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    Hack This: Stop, You're Searching the Web All Wrong

    Written by

    Michael Byrne


    Hack This is Motherboard’s weekly guide to doing technology better

    Like most everyone else, you use straight-up Google for your searches like it’s the first and only search engine the internet every crapped out. You’ve heard of Bing, of course, but Microsoft can fall off a cliff (for some reason you can’t remember all that well anymore) and what else is there? And, more important, why would you ever use it? Google is just right there in the corner of your screen all the time.

    There’s a problem with that default Google search and it has nothing to do with content farms or other search spam. It’s not encrypted. Your bank’s website, your Amazon sign-in, and other stuff like that is however. Meaning that it’s nigh impossible for your average hacker to get that information. The search you send to Google and what Google sends back to you is a comparative open book. Think of all the people that might know all about your thing for bondage teacher porn.

    Still, maybe in American in the year 2011 that isn’t a huge deal—it might should be—but imagine if you were in one of the Middle-Eastern countries that are right now in some stage of revolt and governmental suppression. You may be more more concerned searching “protest Tahrir square.”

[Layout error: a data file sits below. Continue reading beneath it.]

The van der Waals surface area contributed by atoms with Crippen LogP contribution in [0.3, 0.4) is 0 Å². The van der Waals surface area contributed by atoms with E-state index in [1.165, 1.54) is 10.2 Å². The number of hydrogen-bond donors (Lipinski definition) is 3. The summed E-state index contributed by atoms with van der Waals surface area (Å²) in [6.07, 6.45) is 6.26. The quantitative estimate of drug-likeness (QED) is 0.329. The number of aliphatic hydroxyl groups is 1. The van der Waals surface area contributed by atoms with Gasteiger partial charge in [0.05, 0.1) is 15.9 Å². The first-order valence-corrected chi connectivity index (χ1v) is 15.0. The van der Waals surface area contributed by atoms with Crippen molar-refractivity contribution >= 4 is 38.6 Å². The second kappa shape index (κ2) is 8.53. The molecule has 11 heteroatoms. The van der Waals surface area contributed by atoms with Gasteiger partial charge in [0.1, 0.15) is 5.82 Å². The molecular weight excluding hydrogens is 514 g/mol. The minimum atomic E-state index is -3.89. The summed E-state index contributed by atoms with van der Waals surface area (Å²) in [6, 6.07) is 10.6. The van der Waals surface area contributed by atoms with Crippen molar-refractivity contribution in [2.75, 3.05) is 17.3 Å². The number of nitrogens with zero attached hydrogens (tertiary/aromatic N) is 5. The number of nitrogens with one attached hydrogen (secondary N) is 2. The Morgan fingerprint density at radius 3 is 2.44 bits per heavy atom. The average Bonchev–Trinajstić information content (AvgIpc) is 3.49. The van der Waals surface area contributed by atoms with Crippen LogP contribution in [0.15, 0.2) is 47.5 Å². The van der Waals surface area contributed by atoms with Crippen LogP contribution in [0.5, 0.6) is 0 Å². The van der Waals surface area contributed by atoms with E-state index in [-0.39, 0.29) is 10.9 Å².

The amazing thing is that it’s so easy to search via an encrypted channel, just as amazing as it is that Google doesn’t offer encryption as it’s default. But last Spring Google did unveil a separate search-via-encryption at encrypted.google.com. So there’s Google’s closed channel.

    But, as of last Fall, there’s something even better: Blekko. Blekko is all encrypted all the time, but much more: It filters content farms shamelessly. It took Google years worth of pressure just to bump content farms, er “low quality” content, down a wee little bit in the search rankings. Blekko, who doesn’t make money on content farms like Google, just out and said Fuck you.

    What’s also pretty cool is that Blekko uses slashtags, or at least can. That means that, say, you search for “awesome giant dog” and you want your results “spun” from a particular viewpoint, you’d add a term at the end like “/veterinarians” or “/cats.” You’d have very different results, right?

    Anyhow, you’ll find a Firefox plug-in for Blekko—so you have it built-in like Google probably is now—right here.

    blekko: how to slash the web from blekko on Vimeo.

    New Search Engine Does Something Google Can’t
    Content Farms (Finally) Put the Fear Into Google

    Reach this writer at michaelb@motherboard.tv.